Wednesday, March 28, 2007

A Tale of Fate

I heard an older man once describe my generation as dreamers. He insisted that somewhere in our public schooling the teachers and curriculums filled our heads with the idea that we could do anything. Some kids wanted to be doctors, some wanted to be astronauts, and a whole grip of them wanted to be president. Yet we know that most of our classmates in elementary and middle school became one of the regular masses of regular employees that we see around us today. No fancy cars, no beautiful wives or husband, no giant house, and no job that makes them eager to go to work everyday. Indeed, it could be said that we were induced into a fantasy land at a young age, and it is only by a rude awakening that we snap out of it.

My friend Jon and I regularly discuss the idea of growing up and joining the ‘real world’ with a mix of dread and disgust tainting our voices. We are old enough to realize that our dreams are not going to be as easy to achieve or even possible to achieve at all. We can see that some things are simply not in our cards, and that can be fairly disappointing. I have always had dreams of ruling the world, or at least influencing it. My role models were historical figures such as Genghis Khan, Martin Luther King, Ghandi and the like. These men had influence over others thoughts or actions, and I was naturally drawn to that idea. But then I got older and realized that there were some major differences between me and the aforementioned figures, and these differences would prevent me from leading lives like theirs. I would have to live my life. But where I was trying to go with this… whenever I said I wanted to rule the world to another person, they often would reply that they also wanted to rule the world. And when they did not want to rule the world, they wanted to do equally amazing things that would change the world. So talking with Jon one day, he told me how he and his advisor had one of these ‘life maturation’ talks, and his advisor said that he hit a depression in his late twenties and he had to take some time to get out of it. We talked about the possible causes of this depression, but I can only surmise that it was caused by the realization of who he was. He was _______ and that was all he was probably going to be, and that can be hard to some people.

This seems like I am trying to say that we are all going to hit depression when we realize our dreams may be hard to achieve, or that we should give up in our dreams, but I am really trying to promote the idea of peace. We should not cease to dream, but be at peace when we wake up, and be joyful if your dreams become reality. I have often in the past thought things such as ‘What do I need to do in order to be the ruler of the world’ or ‘Did I choose the wrong path about one decision or another’, but in the end, there is no wrong path. We were each made to be exactly who we are going to be. I may want to rule the world, and I might do that, but whether I reach my dream or fail, I have lived my life as it was meant to be lived. The easiest terms to use for this is fate or even destiny. But I am convinced that people try and define their own destiny. But that is not how it works, a destiny or fate is something beyond your control. It is written before you act it out, and cannot be altered.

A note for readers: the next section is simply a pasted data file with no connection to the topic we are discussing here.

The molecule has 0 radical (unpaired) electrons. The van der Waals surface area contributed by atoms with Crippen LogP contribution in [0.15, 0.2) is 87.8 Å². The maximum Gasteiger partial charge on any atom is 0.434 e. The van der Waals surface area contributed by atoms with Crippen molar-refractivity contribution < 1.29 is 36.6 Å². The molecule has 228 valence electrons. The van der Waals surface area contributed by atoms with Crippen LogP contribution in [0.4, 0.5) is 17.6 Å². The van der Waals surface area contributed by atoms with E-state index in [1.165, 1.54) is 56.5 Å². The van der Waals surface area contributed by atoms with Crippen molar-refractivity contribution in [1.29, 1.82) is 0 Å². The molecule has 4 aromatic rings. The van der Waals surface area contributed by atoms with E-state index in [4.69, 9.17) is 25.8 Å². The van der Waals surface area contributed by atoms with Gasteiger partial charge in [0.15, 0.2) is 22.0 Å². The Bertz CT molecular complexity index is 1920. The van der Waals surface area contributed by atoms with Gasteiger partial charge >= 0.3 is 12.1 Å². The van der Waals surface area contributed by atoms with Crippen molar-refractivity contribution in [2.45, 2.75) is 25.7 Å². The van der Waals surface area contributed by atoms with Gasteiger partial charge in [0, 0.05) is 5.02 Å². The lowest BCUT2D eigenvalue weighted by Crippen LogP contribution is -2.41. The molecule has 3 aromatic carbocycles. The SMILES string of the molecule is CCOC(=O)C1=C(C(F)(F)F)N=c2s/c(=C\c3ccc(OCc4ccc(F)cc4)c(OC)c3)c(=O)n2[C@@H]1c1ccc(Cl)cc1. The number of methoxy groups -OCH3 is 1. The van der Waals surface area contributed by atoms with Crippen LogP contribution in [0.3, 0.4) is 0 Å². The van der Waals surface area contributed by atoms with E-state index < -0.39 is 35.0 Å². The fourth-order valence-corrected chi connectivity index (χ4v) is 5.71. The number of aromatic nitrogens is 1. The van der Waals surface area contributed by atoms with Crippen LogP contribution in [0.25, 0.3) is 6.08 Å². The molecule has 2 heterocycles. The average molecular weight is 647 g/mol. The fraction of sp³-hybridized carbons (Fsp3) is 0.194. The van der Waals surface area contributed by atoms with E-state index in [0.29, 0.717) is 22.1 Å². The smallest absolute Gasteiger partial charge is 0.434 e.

I hear so many people stress about decisions in life, and about how to maximize their success in the eyes of others or in themselves. I just want people to realize that there is no failure. You accomplish exactly what was meant for you to accomplish in this life, and when you look back at it, you should be able to say you gave it your best. This does not mean to not strive to better ones self, because if you have the conviction to do something that you know is right, that conviction too was put there for a reason.

Should the poor feel disgusted with themselves because they are poor, should the rich feel proud because they are rich, the smart smug because they are smart, or the dumb embarrassed because they are dumb, the fat ashamed because they are fat, etc. I say no to all the above, you are what you are, and you should at least be content and at peace with the life you have lived. Those that have should realize that they are blessed (or even lucky if you wish) to have whatever gift they possess, and should not hold it as a trophy that deems one better than another. It should be carried as a tool with which to apply to all that you strive to do. I have heard so many times someone who is good at something attributing their success to themselves (author included) and it has always brought a feeling of anger towards that person. When someone says “I can solve this problem twice as fast as he can, he should really try harder,” that person is making some serious assumptions that they cannot back up. The truth of the matter is we are not all made with the same skill set. As much as a midget would like to be an Olympic sprinter, he will probably never be able to accomplish it. I will not say that it is impossible, but it is not in his cards to excel in that area. He could work 50 times harder than a natural sprinter and it would amount to nothing. Likewise, someone whose mind naturally lags in math comprehension should not feel belittled by the person who picks it up naturally and then demeans his classmates. This leaves a fine line between complacency and reality, but I think the false hope that has been inspired in our generation has gone to far. We have essentially grown up to believe that we can each be ANYTHING, and while it sounds nice, it is only a fairy tale. No one wants to be the garbage man growing up, but you can bet that someone will be.